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RIP IT OFF
Reviewed June 18th, 2003 by David Nusair

 

The odd thing about Rip it Off is that once you get past the virtually unwatchable first half, everything that follows isnít all that bad.

Part of what makes much of Rip it Offís opening hour so unappealing is the introduction of a smattering of unbelievably obnoxious characters. We meet two Russian criminals, Sergei and Yuri (played by Brian McCardie and Alexis Denisof), who are planning a casino heist with a disgruntled employee named Troy (Steve Harris). The addition of two dirty cops (Todd Field and Michael Cole) seems to ensure everything should go off without a hitch, but thereís only one problem: The recently dumped girlfriends of the two Russians, Misha and Lexi (Nastassja Kinski and Alyson Hannigan), along with a friend of theirs named Helena (Jennifer Esposito), have decided to go after the loot themselves.

Itís only when the three women begin to plot that the film finally becomes interesting. Everything involving the Russians is completely disastrous, mostly because these characters are like nails on a chalkboard. They are aggressive and headstrong, which would be fine if they were played by a couple of actors with even a hint of subtlety. But McCardie and Denisof seem to think acting as brash as they possible can is the only way to convince us of their seriousness. But in turning these two figures into over-the-top caricatures, all theyíve done is made certain sections of Rip it Off interminable.

Fortunately, those characters exit the picture about an hour in, and the movie becomes about the heist Ė and thatís where the film finally becomes somewhat intriguing. Throughout the first hour, writer John McMahon spends a good amount of time setting up the fact that all three of these women are not exactly rolling around in riches. The Esposito character, for example, has recently been kicked out by her cop boyfriend, and now finds herself living in a tiny room above the salon she works in. It is the desperation to escape that kind of lifestyle that fuels this need to successfully pull off the heist, and the three actresses do a nice job of playing their respective characters.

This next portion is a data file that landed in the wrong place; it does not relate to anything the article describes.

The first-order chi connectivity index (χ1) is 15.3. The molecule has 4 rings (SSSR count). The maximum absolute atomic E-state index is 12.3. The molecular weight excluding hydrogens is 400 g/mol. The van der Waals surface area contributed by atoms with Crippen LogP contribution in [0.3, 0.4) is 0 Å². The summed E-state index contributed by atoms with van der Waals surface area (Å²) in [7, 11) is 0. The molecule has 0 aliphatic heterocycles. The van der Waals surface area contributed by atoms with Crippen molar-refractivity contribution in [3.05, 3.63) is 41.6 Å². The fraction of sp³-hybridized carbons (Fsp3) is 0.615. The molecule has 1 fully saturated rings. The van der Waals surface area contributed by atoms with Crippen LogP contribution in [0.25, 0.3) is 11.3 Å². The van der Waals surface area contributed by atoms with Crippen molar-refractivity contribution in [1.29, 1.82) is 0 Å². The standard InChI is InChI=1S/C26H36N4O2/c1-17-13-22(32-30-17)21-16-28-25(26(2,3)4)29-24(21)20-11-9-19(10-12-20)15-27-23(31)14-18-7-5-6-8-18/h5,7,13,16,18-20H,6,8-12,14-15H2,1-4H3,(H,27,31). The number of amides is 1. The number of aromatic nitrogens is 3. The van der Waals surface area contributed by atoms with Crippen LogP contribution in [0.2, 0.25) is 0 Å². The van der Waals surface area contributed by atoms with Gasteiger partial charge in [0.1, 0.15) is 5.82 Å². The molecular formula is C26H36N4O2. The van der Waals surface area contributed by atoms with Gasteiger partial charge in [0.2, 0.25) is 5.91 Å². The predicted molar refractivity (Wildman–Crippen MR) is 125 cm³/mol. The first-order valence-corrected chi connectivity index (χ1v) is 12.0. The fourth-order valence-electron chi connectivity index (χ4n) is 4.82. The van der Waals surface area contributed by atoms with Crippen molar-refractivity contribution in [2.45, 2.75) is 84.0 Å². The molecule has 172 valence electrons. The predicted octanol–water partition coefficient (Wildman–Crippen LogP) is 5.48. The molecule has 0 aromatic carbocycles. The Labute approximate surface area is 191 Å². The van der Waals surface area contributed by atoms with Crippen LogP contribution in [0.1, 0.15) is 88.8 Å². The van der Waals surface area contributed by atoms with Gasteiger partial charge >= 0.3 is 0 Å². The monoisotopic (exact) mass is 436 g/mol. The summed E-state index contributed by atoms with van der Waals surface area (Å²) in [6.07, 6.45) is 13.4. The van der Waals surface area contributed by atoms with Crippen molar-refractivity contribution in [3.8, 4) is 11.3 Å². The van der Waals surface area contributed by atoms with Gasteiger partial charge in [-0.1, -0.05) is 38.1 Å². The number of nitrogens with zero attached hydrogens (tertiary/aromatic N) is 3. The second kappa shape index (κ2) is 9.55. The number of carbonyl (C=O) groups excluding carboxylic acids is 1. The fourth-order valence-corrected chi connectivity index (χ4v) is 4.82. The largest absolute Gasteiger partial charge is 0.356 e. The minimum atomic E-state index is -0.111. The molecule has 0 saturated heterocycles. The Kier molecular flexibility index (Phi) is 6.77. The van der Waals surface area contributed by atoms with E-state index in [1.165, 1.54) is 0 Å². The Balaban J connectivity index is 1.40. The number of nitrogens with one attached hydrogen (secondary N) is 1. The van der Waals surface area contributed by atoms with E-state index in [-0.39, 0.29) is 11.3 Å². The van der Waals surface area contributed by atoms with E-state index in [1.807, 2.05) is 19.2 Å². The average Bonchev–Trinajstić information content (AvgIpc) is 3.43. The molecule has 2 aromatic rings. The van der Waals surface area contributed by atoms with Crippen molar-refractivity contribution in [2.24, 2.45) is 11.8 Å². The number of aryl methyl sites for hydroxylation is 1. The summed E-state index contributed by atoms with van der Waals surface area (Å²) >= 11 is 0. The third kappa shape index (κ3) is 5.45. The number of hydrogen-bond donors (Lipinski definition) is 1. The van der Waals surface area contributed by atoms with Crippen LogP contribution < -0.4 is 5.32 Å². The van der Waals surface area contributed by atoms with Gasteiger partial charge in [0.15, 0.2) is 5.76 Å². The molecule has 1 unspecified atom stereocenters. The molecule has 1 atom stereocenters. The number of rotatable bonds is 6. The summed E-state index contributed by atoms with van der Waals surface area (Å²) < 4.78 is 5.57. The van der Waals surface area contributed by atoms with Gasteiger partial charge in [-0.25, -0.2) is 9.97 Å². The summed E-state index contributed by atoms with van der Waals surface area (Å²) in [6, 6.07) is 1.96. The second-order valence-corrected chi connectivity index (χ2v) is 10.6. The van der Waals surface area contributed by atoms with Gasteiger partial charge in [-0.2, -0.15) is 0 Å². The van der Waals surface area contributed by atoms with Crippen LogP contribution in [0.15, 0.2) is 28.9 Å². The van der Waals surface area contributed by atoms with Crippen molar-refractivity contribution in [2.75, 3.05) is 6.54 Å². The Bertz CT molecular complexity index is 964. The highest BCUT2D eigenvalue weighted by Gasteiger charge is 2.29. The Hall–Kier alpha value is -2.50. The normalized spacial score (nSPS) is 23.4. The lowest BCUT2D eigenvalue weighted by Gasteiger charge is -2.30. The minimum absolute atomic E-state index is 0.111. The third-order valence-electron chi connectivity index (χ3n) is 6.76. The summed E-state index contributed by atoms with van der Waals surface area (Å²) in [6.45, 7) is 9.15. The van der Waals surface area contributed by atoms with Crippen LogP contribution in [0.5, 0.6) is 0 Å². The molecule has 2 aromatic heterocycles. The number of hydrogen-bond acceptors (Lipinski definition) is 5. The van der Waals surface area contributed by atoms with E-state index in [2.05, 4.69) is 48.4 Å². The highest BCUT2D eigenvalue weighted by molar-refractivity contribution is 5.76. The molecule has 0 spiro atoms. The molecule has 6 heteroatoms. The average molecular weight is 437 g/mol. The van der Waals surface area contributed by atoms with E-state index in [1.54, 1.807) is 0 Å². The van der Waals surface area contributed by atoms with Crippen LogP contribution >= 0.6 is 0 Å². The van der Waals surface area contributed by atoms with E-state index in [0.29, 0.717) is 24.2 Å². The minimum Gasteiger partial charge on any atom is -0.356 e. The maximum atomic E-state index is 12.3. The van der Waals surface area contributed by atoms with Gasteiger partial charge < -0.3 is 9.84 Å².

Itís impossible to recommend Rip it Off, as so much of it essentially sucks. But if youíre willing to start the movie about an hour in, youíll probably have a good time with it.

Audio: Rip it Off comes equipped with a Dolby Digital 2.0 soundtrack, and itís serviceable. Dialogue is crisp and clear, while the music never becomes intrusive. For a flick like this, this is probably as good as itís ever going to get.

Video: This full-frame video transfer is disappointing for that reason alone, though it is entirely possible thatís the way the movie was shot. So, without letting that hinder my opinion of the transfer, this is otherwise fairly unimpressive. There is not much vibrancy here; everything has a kind of dull look to it Ė which also may have been the filmmakers intent. Still, it is watchable.

Extras: A trailer.

Conclusion: Rip it Off might be worth it if youíre a fan of any of the actors, but really, with such an annoying opening hour, itís probably not worth it.

 

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